RR and RC at the Crossroads Between Company Law and AIFMD
On 25 November 2019, the CSSF published its FAQs titled Persons involved in AML/CFT for a Luxembourg Investment Fund or Investment Fund Manager supervised by the CSSF for AML/CFT purposes (hereinafter referred to as the “FAQs”). The FAQs remind the management and supervisory bodies of Luxembourg investment funds , AIFMs, and UCITS management companies regulated by the CSSF that, in accordance with Article 4(1) of the Law of 12 November 2004 on the fight against money laundering and terrorist financing (hereinafter referred to as the “Law”), they are required to appoint, at board level, the so-called responsable du respect des obligations (hereinafter referred to as “RR”) and to designate or mandate the so-called responsable du contrôle du respect des obligations (hereinafter referred to as “RC”), who may be “hierarchically subordinate”. At the same time, the CSSF thus limits the discretion of the Board of Directors provided for in Article 4(1) of the Law, which reflects the so-called risk-based approach, to the effect that the RC must be mandated, and not only where appropriate with regard to the size and the nature of the activity of the investment fund or the management company.
Reflecting both the requirements of the AIFMD and the principles of company law, the RR is to be appointed from among the members of the Board of Directors or, at least for investment funds, may comprise the entire Board of Directors. Thus, for investment funds, no individual member of the Board of Directors needs to be appointed as RR.
However, for investment funds, selecting and mandating an RC as well as “selecting” a suitable RR may raise questions. In principle, the FAQs allow both the RC and the RR to be appointed from among the Board of Directors, but they mention that these FAQs are inevitably generalized due to the various constellations that are possible in the area of investment funds, AIFMD, and company law. In our understanding, the guiding principle of the FAQs is, in accordance with the requirements of the AIFMD and company law, the appointment of the AIFM as (external) RC if an investment fund has appointed an authorized AIFM.
1. Requirements for RRs and RCs According to the FAQs and the Law
2. Uniform Requirements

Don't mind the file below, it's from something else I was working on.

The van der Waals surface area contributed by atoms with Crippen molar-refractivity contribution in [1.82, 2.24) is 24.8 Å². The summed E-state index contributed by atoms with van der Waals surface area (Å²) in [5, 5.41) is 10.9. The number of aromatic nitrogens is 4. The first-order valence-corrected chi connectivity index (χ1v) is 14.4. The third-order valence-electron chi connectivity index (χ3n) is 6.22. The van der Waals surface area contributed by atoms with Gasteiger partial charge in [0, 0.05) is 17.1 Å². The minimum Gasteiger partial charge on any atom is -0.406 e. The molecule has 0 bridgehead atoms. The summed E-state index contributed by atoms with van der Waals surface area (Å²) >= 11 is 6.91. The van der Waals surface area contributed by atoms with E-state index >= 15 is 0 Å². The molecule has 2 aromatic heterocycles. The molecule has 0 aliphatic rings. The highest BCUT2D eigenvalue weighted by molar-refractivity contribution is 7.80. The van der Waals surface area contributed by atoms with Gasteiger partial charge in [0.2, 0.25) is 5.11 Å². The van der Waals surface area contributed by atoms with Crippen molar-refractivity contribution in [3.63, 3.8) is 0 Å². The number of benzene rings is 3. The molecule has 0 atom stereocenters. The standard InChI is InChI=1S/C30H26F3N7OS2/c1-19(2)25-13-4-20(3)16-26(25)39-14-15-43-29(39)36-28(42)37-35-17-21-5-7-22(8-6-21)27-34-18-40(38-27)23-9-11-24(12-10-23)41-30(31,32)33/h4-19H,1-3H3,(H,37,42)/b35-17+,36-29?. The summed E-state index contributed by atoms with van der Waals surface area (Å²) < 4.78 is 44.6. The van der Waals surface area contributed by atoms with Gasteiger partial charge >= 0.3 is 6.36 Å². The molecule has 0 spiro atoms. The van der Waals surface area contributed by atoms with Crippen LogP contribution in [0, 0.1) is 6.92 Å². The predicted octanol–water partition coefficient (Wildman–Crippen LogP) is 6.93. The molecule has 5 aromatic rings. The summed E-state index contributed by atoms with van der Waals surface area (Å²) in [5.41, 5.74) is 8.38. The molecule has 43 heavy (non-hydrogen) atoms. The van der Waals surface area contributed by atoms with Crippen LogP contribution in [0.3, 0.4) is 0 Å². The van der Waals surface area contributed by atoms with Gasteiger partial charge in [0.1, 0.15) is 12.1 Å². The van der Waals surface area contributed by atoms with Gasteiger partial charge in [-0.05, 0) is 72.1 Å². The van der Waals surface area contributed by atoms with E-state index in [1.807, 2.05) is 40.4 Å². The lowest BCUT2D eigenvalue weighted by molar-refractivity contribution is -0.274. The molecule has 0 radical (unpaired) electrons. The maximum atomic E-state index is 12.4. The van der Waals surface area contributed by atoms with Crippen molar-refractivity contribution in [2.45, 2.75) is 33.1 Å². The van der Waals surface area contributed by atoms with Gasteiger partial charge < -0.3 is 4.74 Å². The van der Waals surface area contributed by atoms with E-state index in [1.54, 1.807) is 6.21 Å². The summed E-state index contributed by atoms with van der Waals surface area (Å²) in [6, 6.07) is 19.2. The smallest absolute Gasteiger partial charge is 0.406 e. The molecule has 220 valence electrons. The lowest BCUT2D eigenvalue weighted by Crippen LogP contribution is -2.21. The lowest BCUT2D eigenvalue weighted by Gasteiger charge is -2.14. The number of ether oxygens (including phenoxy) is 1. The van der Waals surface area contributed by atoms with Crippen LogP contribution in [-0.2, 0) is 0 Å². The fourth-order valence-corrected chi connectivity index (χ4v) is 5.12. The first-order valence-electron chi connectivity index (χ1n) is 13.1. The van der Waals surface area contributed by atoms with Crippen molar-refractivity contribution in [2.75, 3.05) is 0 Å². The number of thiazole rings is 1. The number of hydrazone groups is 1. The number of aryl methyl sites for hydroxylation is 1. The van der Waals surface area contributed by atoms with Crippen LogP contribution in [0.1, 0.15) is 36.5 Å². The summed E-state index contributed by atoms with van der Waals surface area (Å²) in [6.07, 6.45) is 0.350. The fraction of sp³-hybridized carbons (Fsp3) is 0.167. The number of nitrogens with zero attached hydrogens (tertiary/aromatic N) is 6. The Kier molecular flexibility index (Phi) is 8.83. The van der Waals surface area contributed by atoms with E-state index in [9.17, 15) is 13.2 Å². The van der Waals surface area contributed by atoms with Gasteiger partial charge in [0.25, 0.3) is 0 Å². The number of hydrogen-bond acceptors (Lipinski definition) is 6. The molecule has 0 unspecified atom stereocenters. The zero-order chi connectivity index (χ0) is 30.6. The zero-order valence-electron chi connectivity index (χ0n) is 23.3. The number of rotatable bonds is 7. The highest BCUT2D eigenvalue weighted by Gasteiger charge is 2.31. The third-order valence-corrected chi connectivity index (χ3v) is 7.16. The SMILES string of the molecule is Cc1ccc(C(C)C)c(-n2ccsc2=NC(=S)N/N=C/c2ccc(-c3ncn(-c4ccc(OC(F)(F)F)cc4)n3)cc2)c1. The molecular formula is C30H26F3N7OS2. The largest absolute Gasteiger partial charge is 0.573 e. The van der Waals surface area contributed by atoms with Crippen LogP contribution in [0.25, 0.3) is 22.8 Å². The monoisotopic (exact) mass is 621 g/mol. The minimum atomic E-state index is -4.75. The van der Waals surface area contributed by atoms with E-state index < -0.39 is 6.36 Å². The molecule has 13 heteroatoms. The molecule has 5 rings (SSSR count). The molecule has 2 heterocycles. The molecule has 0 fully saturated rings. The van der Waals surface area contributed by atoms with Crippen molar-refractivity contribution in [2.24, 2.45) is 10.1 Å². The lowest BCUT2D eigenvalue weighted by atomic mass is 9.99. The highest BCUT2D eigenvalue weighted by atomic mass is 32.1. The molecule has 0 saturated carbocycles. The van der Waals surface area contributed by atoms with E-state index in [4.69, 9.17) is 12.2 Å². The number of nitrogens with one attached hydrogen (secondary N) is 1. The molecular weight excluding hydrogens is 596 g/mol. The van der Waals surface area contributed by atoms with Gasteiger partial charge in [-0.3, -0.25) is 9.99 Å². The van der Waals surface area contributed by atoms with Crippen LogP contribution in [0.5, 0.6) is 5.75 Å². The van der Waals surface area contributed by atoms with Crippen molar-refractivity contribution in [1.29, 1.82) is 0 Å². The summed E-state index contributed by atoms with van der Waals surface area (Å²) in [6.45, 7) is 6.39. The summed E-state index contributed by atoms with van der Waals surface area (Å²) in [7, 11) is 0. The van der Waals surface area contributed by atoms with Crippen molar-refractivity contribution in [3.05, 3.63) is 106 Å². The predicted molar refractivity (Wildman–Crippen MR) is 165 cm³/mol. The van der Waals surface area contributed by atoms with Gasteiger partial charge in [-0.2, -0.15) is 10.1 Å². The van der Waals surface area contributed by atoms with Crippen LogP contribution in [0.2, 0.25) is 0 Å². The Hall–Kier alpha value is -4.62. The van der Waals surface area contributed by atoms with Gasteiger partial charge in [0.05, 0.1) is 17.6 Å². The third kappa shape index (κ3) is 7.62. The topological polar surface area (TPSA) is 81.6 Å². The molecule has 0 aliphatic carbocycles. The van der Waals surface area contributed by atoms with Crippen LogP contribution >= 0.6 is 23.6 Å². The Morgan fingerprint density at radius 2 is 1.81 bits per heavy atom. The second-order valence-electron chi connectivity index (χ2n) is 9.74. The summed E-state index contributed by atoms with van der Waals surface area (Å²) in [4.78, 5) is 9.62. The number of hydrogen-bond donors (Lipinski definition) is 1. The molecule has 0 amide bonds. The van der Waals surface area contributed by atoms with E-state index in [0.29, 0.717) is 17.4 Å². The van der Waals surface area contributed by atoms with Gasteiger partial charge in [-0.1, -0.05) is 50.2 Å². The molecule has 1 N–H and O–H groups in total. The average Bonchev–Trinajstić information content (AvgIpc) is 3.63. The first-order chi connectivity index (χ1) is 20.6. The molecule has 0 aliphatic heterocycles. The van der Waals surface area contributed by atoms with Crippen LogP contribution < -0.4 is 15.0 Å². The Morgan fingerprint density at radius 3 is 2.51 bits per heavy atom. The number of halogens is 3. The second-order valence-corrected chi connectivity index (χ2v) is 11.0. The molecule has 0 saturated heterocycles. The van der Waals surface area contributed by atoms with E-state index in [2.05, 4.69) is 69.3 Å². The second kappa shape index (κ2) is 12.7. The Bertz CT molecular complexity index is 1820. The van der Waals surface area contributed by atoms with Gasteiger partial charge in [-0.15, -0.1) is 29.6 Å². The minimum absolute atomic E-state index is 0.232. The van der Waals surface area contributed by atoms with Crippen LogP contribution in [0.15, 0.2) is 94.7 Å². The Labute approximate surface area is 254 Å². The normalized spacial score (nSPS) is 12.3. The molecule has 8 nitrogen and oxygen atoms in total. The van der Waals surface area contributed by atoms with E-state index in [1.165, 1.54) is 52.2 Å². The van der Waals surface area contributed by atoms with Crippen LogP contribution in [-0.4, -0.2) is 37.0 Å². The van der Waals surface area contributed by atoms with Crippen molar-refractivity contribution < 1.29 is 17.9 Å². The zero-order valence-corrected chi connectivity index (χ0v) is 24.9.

The FAQs provide for three conditions that apply equally to every RR and RC. First, RRs and RCs must demonstrate the necessary knowledge about the investments and distribution strategies of the investment fund concerned and the services offered by the alternative investment fund manager (the “AIFM”).
This is evident from the job description of an RR or an RC and requires no further explanation.
Secondly, both must demonstrate (!) sufficient experience with regard to the AML/KYC provisions applicable in Luxembourg. And thirdly, they are required to be available for questions and other communication at the request of the Luxembourg authorities responsible for measures to combat money laundering and terrorist financing. For registered AIFs “only”, i.e. the Boards of Directors of corresponding investment funds, as well as AIFMs, the CSSF Circular Letter of 31 January 2020 on the annual KYC/AML survey may serve as an example of such communication and the related responsibility of the Board of Directors.
In accordance with the FAQs, proof of sufficient experience relating to Luxembourg AML/KYC requirements can be provided through documented training, for example.
Impact on the Selection of an RR
If a specific person of the Board of Directors is to be elected as RR, but also if it is intended to appoint the entire Board of Directors as RR, the requirements described often result in a “selection”, at least if the Board of Directors, in accordance with current market practice, consists of a representative of the initiator, a representative of the service providers of the investment fund, and an independent Board of Directors based in Luxembourg. The representative of the initiator will rarely meet the requirements with regard to proven experience in Luxembourg AML/KYC legislation, not to mention that the initiator selects the service providers in Luxembourg in order to avoid having to deal with such issues himself/herself. This raises the question of whether it is a good idea to expose the representative of the initiator to the possibility of receiving an unexpected call from the CSSF who might ask a few questions about the current AML/KYC situation of the fund.
For the representative of the service providers, it should, in principle, be possible to fulfill the obligation to provide evidence of the required AML/KYC knowledge since the employees of local service providers are required to complete appropriate training anyway.